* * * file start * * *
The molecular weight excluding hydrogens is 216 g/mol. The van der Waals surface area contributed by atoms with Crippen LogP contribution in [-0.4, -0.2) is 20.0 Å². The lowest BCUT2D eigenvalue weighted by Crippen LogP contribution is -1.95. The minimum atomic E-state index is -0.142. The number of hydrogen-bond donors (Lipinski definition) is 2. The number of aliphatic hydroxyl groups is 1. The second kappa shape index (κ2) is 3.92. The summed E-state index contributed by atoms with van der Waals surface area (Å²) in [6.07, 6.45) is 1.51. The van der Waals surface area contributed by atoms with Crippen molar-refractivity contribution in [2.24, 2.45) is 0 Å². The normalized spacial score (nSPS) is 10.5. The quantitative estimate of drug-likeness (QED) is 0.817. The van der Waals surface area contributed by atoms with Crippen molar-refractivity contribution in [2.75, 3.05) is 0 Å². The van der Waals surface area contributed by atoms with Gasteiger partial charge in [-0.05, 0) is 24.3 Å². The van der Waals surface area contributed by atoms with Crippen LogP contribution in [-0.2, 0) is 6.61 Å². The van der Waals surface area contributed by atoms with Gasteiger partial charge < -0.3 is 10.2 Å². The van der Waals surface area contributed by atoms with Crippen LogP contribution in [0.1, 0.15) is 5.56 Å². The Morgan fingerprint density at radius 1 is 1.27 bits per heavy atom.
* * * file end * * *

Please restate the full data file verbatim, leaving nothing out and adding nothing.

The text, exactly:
The molecular weight excluding hydrogens is 216 g/mol. The van der Waals surface area contributed by atoms with Crippen LogP contribution in [-0.4, -0.2) is 20.0 Å². The lowest BCUT2D eigenvalue weighted by Crippen LogP contribution is -1.95. The minimum atomic E-state index is -0.142. The number of hydrogen-bond donors (Lipinski definition) is 2. The number of aliphatic hydroxyl groups is 1. The second kappa shape index (κ2) is 3.92. The summed E-state index contributed by atoms with van der Waals surface area (Å²) in [6.07, 6.45) is 1.51. The van der Waals surface area contributed by atoms with Crippen molar-refractivity contribution in [2.24, 2.45) is 0 Å². The normalized spacial score (nSPS) is 10.5. The quantitative estimate of drug-likeness (QED) is 0.817. The van der Waals surface area contributed by atoms with Crippen molar-refractivity contribution in [2.75, 3.05) is 0 Å². The van der Waals surface area contributed by atoms with Gasteiger partial charge in [-0.05, 0) is 24.3 Å². The van der Waals surface area contributed by atoms with Crippen LogP contribution in [-0.2, 0) is 6.61 Å². The van der Waals surface area contributed by atoms with Gasteiger partial charge < -0.3 is 10.2 Å². The van der Waals surface area contributed by atoms with Crippen LogP contribution in [0.1, 0.15) is 5.56 Å². The Morgan fingerprint density at radius 1 is 1.27 bits per heavy atom.